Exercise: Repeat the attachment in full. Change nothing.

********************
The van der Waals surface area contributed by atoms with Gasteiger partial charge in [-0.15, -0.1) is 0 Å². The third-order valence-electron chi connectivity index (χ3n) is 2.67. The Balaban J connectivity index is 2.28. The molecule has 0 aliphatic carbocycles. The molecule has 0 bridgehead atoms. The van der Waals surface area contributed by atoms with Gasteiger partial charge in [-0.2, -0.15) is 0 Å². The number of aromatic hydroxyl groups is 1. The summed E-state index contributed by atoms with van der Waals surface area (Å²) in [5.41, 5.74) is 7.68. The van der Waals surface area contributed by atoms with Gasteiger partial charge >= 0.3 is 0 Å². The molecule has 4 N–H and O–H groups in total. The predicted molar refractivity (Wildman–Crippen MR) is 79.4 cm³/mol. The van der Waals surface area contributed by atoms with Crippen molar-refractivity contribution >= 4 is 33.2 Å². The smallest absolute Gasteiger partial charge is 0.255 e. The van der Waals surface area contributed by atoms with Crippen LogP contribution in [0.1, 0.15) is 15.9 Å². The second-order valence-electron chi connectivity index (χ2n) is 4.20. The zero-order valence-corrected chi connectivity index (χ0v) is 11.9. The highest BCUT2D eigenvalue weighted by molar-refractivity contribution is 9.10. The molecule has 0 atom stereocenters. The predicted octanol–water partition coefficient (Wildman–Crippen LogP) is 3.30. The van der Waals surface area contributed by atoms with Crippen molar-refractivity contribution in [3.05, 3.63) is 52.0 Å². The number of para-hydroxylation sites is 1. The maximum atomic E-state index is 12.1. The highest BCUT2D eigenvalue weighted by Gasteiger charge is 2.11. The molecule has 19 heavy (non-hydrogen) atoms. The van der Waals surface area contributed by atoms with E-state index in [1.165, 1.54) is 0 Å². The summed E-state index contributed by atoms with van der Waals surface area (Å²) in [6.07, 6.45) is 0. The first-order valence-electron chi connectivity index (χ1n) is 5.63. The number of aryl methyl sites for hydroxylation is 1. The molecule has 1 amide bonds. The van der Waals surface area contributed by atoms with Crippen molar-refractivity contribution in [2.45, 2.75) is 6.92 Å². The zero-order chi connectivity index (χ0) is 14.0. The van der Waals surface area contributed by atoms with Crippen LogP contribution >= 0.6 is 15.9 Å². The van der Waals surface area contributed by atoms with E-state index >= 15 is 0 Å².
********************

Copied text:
The van der Waals surface area contributed by atoms with Gasteiger partial charge in [-0.15, -0.1) is 0 Å². The third-order valence-electron chi connectivity index (χ3n) is 2.67. The Balaban J connectivity index is 2.28. The molecule has 0 aliphatic carbocycles. The molecule has 0 bridgehead atoms. The van der Waals surface area contributed by atoms with Gasteiger partial charge in [-0.2, -0.15) is 0 Å². The number of aromatic hydroxyl groups is 1. The summed E-state index contributed by atoms with van der Waals surface area (Å²) in [5.41, 5.74) is 7.68. The van der Waals surface area contributed by atoms with Gasteiger partial charge >= 0.3 is 0 Å². The molecule has 4 N–H and O–H groups in total. The predicted molar refractivity (Wildman–Crippen MR) is 79.4 cm³/mol. The van der Waals surface area contributed by atoms with Crippen molar-refractivity contribution >= 4 is 33.2 Å². The smallest absolute Gasteiger partial charge is 0.255 e. The van der Waals surface area contributed by atoms with Crippen LogP contribution in [0.1, 0.15) is 15.9 Å². The second-order valence-electron chi connectivity index (χ2n) is 4.20. The zero-order valence-corrected chi connectivity index (χ0v) is 11.9. The highest BCUT2D eigenvalue weighted by molar-refractivity contribution is 9.10. The molecule has 0 atom stereocenters. The predicted octanol–water partition coefficient (Wildman–Crippen LogP) is 3.30. The van der Waals surface area contributed by atoms with Crippen molar-refractivity contribution in [3.05, 3.63) is 52.0 Å². The number of para-hydroxylation sites is 1. The maximum atomic E-state index is 12.1. The highest BCUT2D eigenvalue weighted by Gasteiger charge is 2.11. The molecule has 19 heavy (non-hydrogen) atoms. The van der Waals surface area contributed by atoms with E-state index in [1.165, 1.54) is 0 Å². The summed E-state index contributed by atoms with van der Waals surface area (Å²) in [6.07, 6.45) is 0. The first-order valence-electron chi connectivity index (χ1n) is 5.63. The number of aryl methyl sites for hydroxylation is 1. The molecule has 1 amide bonds. The van der Waals surface area contributed by atoms with Crippen molar-refractivity contribution in [2.45, 2.75) is 6.92 Å². The zero-order chi connectivity index (χ0) is 14.0. The van der Waals surface area contributed by atoms with Crippen LogP contribution >= 0.6 is 15.9 Å². The van der Waals surface area contributed by atoms with E-state index >= 15 is 0 Å².